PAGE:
This striking image features a relatively rare celestial phenomenon known as a Herbig-Haro object. This particular object, named HH111, was imaged by the NASA/ESA Hubble Space Telescope’s Wide Field Camera 3 (WFC3).
These spectacular objects develop under very specific circumstances. Newly formed stars are often very active, and in some cases they expel very narrow jets of rapidly moving ionized gas – gas that is so hot that its molecules and atoms have lost their electrons, making the gas highly charged. The streams of ionized gas then collide with the clouds of gas and dust surrounding newly formed stars at speeds of hundreds of miles per second. It is these energetic collisions that create Herbig-Haro objects such as HH111.
WFC3 takes images at optical, ultraviolet, and infrared wavelengths, which means that it observes objects at a wavelength range similar to the range that human eyes are sensitive to (optical, or visible) and a range of wavelengths that are slightly too short (ultraviolet) or too long (infrared) to be detected by human eyes. Herbig-Haro objects actually release a lot of light at optical wavelengths, but they are difficult to observe because their surrounding dust and gas absorb much of the visible light. Therefore, the WFC3’s ability to observe at infrared wavelengths – where observations are not as affected by gas and dust – is crucial to observing Herbo-Haro objects successfully.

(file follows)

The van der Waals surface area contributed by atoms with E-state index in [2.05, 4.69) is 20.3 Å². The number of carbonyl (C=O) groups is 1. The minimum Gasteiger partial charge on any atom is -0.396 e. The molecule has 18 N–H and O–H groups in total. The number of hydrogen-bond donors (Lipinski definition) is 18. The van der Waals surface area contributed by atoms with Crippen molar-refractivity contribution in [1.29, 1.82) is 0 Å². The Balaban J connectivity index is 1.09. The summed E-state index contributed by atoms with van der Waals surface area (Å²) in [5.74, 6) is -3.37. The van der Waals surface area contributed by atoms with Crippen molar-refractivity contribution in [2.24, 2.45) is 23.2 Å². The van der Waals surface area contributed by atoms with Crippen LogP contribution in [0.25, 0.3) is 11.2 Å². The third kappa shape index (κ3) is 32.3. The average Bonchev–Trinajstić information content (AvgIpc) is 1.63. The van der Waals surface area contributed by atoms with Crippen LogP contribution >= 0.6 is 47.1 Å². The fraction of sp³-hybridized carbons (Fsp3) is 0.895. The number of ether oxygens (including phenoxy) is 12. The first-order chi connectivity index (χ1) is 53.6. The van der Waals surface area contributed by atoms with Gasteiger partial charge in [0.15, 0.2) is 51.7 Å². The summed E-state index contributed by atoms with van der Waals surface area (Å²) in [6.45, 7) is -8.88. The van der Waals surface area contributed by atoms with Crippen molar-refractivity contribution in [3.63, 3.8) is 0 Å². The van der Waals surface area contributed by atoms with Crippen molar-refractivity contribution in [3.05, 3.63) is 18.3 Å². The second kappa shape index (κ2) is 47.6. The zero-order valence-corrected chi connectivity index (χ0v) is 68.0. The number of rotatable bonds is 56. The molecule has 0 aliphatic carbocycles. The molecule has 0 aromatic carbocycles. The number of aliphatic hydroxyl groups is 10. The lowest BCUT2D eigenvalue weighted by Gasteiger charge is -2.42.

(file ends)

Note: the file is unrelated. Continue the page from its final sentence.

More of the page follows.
Image: Hubble views a baby star’s tantrums
NASA’s Goddard Space Flight Center
Image: Hubble snaps speedy star jets (2021, September 4)
retrieved 4 September 2021
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